Tip for Abramovich... let Scolari do it his way
ItÃ¢ÂÂs been a week since Luiz Felipe Scolari gave his first press conference as ChelseaÃ¢ÂÂs head coach. By now, the Brazilian gaffer should have already deciphered all of the Stamford Bridge clubÃ¢ÂÂs mysteries. In his own words, seven days was enough for him to Ã¢ÂÂknow everythingÃ¢ÂÂ about Chelsea.
But the Blues will surely take a little longer, if they ever will, to crack the coach formerly known as Big Phil. Make no mistake: the kind, patient, entertaining, smiley fella that showed up at the press conference wonÃ¢ÂÂt stay around for long.
As soon as the day-to-day work begins, the moody, emotional, picky, real Scolari will pop up. And then heÃ¢ÂÂll really be getting down to business.
The Brazilian sergeant made his name not by pleasing people, much to the contrary. Throughout his career, he has been systematically challenging and upsetting those who have stood against him; and some of his major accomplishments came after he, following his guts, swam against the tide.
A quick trip down memory lane shows that, in 2002, the whole of Brazil wanted high-flying RomÃÂ¡rio in the national team for the World Cup. Even ScolariÃ¢ÂÂs boss, the president of the Brazilian Football Confederation, was openly campaigning for Shorty. The gaffer chose to bet on a recovering Ronaldo, and the rest was history.
A year later, when Scolari took over as Portugal coach, one of his first missions was to naturalise the Brazilian midfielder Deco, who was starring at Porto. Many proud Portuguese, Figo included, roared. It was useless. Deco was called up to the national team and scored the winner on his debut in a friendly against Brazil. No one's complained ever since.
Ronaldo fires Brazil to World Cup glory
But now back to club matters. HeÃ¢ÂÂs going to deal with a handful of different tasks and report to many people, most notably, of course, Roman Abramovich. The mundane world of arrivals and departures, which in his national teams wasnÃ¢ÂÂt an issue, will now require a lot of his time and will surely provoke many disputes within Stamford Bridge.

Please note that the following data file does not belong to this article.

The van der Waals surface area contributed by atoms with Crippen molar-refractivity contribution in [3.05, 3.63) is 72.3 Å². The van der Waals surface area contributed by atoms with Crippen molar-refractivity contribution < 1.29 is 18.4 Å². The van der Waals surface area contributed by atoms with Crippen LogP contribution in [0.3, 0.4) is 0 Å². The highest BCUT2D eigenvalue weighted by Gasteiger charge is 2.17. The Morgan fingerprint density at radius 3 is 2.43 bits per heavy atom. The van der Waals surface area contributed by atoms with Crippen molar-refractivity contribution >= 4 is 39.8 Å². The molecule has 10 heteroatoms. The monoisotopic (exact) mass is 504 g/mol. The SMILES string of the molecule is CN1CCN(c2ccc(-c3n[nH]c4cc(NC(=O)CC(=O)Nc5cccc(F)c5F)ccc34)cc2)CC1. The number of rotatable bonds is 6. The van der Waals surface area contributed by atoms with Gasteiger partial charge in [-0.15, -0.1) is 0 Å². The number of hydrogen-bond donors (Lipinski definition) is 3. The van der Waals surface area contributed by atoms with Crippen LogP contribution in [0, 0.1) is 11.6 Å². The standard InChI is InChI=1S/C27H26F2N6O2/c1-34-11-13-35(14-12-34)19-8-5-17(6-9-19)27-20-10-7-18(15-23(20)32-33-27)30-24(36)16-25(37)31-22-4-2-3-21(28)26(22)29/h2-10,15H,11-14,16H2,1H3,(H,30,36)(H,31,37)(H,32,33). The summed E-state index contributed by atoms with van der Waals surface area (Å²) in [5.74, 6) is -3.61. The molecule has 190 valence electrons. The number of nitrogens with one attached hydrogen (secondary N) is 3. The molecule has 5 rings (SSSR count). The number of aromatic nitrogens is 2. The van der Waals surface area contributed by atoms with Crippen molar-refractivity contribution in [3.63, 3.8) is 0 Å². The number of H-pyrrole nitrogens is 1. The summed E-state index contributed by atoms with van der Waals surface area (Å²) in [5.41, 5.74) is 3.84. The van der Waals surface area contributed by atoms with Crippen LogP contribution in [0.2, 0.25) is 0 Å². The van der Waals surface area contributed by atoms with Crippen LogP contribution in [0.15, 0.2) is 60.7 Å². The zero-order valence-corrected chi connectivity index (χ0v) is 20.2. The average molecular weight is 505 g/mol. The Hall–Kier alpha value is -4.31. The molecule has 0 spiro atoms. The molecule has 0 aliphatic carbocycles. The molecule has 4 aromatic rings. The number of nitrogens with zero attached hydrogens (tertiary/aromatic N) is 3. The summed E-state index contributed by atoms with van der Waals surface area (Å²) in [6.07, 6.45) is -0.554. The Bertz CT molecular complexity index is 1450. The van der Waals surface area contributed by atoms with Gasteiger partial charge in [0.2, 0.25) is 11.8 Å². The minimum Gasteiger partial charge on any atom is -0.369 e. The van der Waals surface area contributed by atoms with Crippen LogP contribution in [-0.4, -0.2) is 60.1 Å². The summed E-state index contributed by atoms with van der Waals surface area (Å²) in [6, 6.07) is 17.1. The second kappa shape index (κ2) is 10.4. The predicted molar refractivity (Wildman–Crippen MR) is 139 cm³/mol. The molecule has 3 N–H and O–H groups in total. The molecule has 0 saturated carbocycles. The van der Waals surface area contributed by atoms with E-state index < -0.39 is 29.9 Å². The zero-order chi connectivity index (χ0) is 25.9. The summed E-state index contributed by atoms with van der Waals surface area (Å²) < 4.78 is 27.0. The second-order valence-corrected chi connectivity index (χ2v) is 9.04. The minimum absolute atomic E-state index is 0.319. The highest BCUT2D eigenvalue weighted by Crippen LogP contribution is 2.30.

The first is already on. Caught in the middle of the fight between Frank Lampard and the club, Scolari misfired, assuring the player would stay, while it seems the owner wants to get rid of the midfielder. Since the Brazilian is just starting his term, it probably wonÃ¢ÂÂt undermine the relationship. However, Abramovich should be aware that he should handle his new coach with care.
IÃ¢ÂÂve been reading many English journalists writing that Scolari will have to learn to deal with the Russian billionaire. For me, itÃ¢ÂÂs the other way around. AbramovichÃ¢ÂÂs truckload of money lured Scolari to London, but IÃ¢ÂÂm sure it wonÃ¢ÂÂt be enough to keep him if the Brazilian canÃ¢ÂÂt do things the way he wants. If Roman wants his Chelsea to go the extra mile, Scolari needs to stay.
Deco takes on his fellow countrymen
During their morning walks in Cascais, Portugal, my wifeÃ¢ÂÂs grandparents more than once came across Scolari tanning and relaxing at the beaches of the beautiful city, where the gaffer also lived during his Portuguese days. ItÃ¢ÂÂs heaven on Earth, a place that makes him Ã¢ÂÂsmile on the inside,Ã¢ÂÂ as he once said. (Needless to say that he also cashed in big while coaching the Seleccionado.)
Leading Chelsea to Champions League glory is a challenge he will fully embrace, provided heÃ¢ÂÂs free to work. After all, Scolari will always be faithful to his Ã¢ÂÂmy way or the highwayÃ¢ÂÂ policy. Even if heÃ¢ÂÂs the one who takes the highway out of greyish London. No problem at all.
Sunny Cascais is right there on the corner, always waiting for him.